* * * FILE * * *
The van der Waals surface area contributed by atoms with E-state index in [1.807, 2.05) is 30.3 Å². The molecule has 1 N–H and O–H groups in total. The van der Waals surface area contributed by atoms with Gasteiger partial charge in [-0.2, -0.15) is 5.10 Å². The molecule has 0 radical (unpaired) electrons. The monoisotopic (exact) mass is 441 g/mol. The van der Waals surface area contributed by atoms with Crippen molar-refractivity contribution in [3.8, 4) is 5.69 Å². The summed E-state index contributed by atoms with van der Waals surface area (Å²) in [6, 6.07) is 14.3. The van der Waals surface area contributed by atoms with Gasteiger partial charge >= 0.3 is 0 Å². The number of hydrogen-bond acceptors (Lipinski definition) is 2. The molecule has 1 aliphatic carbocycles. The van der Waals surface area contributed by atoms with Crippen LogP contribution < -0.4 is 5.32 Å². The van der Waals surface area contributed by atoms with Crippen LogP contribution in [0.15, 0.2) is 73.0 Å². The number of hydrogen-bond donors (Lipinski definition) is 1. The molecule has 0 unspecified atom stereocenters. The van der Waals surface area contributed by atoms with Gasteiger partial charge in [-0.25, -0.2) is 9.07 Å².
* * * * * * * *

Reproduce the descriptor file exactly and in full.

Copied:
The van der Waals surface area contributed by atoms with E-state index in [1.807, 2.05) is 30.3 Å². The molecule has 1 N–H and O–H groups in total. The van der Waals surface area contributed by atoms with Gasteiger partial charge in [-0.2, -0.15) is 5.10 Å². The molecule has 0 radical (unpaired) electrons. The monoisotopic (exact) mass is 441 g/mol. The van der Waals surface area contributed by atoms with Crippen molar-refractivity contribution in [3.8, 4) is 5.69 Å². The summed E-state index contributed by atoms with van der Waals surface area (Å²) in [6, 6.07) is 14.3. The van der Waals surface area contributed by atoms with Gasteiger partial charge >= 0.3 is 0 Å². The number of hydrogen-bond acceptors (Lipinski definition) is 2. The molecule has 1 aliphatic carbocycles. The van der Waals surface area contributed by atoms with Crippen LogP contribution < -0.4 is 5.32 Å². The van der Waals surface area contributed by atoms with Crippen LogP contribution in [0.15, 0.2) is 73.0 Å². The number of hydrogen-bond donors (Lipinski definition) is 1. The molecule has 0 unspecified atom stereocenters. The van der Waals surface area contributed by atoms with Gasteiger partial charge in [-0.25, -0.2) is 9.07 Å².